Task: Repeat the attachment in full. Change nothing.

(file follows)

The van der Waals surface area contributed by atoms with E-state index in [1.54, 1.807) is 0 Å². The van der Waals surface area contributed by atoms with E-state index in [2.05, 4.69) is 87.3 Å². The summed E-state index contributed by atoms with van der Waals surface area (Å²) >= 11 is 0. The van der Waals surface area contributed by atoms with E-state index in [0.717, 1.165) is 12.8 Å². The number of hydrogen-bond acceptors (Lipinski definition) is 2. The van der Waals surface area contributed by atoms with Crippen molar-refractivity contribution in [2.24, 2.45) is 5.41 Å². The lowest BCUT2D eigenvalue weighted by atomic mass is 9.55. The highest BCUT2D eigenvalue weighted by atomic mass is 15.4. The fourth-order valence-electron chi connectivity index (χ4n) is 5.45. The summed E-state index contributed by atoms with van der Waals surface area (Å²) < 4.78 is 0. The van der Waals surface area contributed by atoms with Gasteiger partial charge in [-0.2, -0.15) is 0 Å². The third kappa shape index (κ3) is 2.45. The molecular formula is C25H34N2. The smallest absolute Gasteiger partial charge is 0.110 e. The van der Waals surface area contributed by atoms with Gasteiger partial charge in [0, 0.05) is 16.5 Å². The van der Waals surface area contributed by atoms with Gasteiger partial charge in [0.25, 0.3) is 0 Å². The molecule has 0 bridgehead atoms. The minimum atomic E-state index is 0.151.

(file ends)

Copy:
The van der Waals surface area contributed by atoms with E-state index in [1.54, 1.807) is 0 Å². The van der Waals surface area contributed by atoms with E-state index in [2.05, 4.69) is 87.3 Å². The summed E-state index contributed by atoms with van der Waals surface area (Å²) >= 11 is 0. The van der Waals surface area contributed by atoms with E-state index in [0.717, 1.165) is 12.8 Å². The number of hydrogen-bond acceptors (Lipinski definition) is 2. The van der Waals surface area contributed by atoms with Crippen molar-refractivity contribution in [2.24, 2.45) is 5.41 Å². The lowest BCUT2D eigenvalue weighted by atomic mass is 9.55. The highest BCUT2D eigenvalue weighted by atomic mass is 15.4. The fourth-order valence-electron chi connectivity index (χ4n) is 5.45. The summed E-state index contributed by atoms with van der Waals surface area (Å²) < 4.78 is 0. The van der Waals surface area contributed by atoms with Gasteiger partial charge in [-0.2, -0.15) is 0 Å². The third kappa shape index (κ3) is 2.45. The molecular formula is C25H34N2. The smallest absolute Gasteiger partial charge is 0.110 e. The van der Waals surface area contributed by atoms with Gasteiger partial charge in [0, 0.05) is 16.5 Å². The van der Waals surface area contributed by atoms with Gasteiger partial charge in [0.25, 0.3) is 0 Å². The molecule has 0 bridgehead atoms. The minimum atomic E-state index is 0.151.